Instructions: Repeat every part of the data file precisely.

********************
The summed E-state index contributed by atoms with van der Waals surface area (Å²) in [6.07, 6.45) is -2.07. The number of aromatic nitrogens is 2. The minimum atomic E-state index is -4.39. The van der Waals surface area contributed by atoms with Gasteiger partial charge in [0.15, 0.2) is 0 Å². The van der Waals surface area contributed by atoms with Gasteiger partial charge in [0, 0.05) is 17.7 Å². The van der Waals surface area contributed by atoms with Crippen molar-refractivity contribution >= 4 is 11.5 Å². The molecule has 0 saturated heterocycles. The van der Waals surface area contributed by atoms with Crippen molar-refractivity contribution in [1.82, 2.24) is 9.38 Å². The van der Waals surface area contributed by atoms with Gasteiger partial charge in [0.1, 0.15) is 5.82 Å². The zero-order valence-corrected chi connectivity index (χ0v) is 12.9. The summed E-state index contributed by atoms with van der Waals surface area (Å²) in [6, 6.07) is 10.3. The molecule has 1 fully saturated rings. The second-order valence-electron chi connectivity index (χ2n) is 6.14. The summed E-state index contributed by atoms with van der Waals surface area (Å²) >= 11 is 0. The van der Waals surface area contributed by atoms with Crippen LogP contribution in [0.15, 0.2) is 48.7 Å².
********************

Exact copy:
The summed E-state index contributed by atoms with van der Waals surface area (Å²) in [6.07, 6.45) is -2.07. The number of aromatic nitrogens is 2. The minimum atomic E-state index is -4.39. The van der Waals surface area contributed by atoms with Gasteiger partial charge in [0.15, 0.2) is 0 Å². The van der Waals surface area contributed by atoms with Gasteiger partial charge in [0, 0.05) is 17.7 Å². The van der Waals surface area contributed by atoms with Crippen molar-refractivity contribution >= 4 is 11.5 Å². The molecule has 0 saturated heterocycles. The van der Waals surface area contributed by atoms with Crippen molar-refractivity contribution in [1.82, 2.24) is 9.38 Å². The van der Waals surface area contributed by atoms with Gasteiger partial charge in [0.1, 0.15) is 5.82 Å². The zero-order valence-corrected chi connectivity index (χ0v) is 12.9. The summed E-state index contributed by atoms with van der Waals surface area (Å²) in [6, 6.07) is 10.3. The molecule has 1 fully saturated rings. The second-order valence-electron chi connectivity index (χ2n) is 6.14. The summed E-state index contributed by atoms with van der Waals surface area (Å²) >= 11 is 0. The van der Waals surface area contributed by atoms with Crippen LogP contribution in [0.15, 0.2) is 48.7 Å².